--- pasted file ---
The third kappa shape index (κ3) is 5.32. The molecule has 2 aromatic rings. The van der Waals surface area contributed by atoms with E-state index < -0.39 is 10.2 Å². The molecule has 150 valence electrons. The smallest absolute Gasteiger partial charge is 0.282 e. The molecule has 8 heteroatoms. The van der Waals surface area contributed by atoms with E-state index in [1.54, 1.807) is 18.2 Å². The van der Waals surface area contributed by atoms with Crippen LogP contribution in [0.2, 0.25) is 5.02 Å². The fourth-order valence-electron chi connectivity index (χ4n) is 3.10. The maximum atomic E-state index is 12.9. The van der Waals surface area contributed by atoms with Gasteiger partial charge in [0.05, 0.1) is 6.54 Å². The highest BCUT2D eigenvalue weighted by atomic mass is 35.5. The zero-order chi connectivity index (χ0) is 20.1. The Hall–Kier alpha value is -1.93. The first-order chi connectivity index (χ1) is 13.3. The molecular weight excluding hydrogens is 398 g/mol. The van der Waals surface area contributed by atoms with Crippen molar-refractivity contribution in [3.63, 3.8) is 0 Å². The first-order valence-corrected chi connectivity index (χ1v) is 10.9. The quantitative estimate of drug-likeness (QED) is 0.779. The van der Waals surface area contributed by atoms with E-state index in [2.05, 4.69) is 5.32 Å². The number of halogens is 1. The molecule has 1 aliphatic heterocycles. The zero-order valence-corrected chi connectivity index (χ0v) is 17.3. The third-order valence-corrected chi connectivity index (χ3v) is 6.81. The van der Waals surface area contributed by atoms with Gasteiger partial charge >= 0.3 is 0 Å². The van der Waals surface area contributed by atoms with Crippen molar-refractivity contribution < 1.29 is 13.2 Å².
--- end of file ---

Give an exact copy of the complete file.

The third kappa shape index (κ3) is 5.32. The molecule has 2 aromatic rings. The van der Waals surface area contributed by atoms with E-state index < -0.39 is 10.2 Å². The molecule has 150 valence electrons. The smallest absolute Gasteiger partial charge is 0.282 e. The molecule has 8 heteroatoms. The van der Waals surface area contributed by atoms with E-state index in [1.54, 1.807) is 18.2 Å². The van der Waals surface area contributed by atoms with Crippen LogP contribution in [0.2, 0.25) is 5.02 Å². The fourth-order valence-electron chi connectivity index (χ4n) is 3.10. The maximum atomic E-state index is 12.9. The van der Waals surface area contributed by atoms with Gasteiger partial charge in [0.05, 0.1) is 6.54 Å². The highest BCUT2D eigenvalue weighted by atomic mass is 35.5. The zero-order chi connectivity index (χ0) is 20.1. The Hall–Kier alpha value is -1.93. The first-order chi connectivity index (χ1) is 13.3. The molecular weight excluding hydrogens is 398 g/mol. The van der Waals surface area contributed by atoms with Crippen molar-refractivity contribution in [3.63, 3.8) is 0 Å². The first-order valence-corrected chi connectivity index (χ1v) is 10.9. The quantitative estimate of drug-likeness (QED) is 0.779. The van der Waals surface area contributed by atoms with E-state index in [2.05, 4.69) is 5.32 Å². The number of halogens is 1. The molecule has 1 aliphatic heterocycles. The zero-order valence-corrected chi connectivity index (χ0v) is 17.3. The third-order valence-corrected chi connectivity index (χ3v) is 6.81. The van der Waals surface area contributed by atoms with Gasteiger partial charge >= 0.3 is 0 Å². The van der Waals surface area contributed by atoms with Crippen molar-refractivity contribution < 1.29 is 13.2 Å².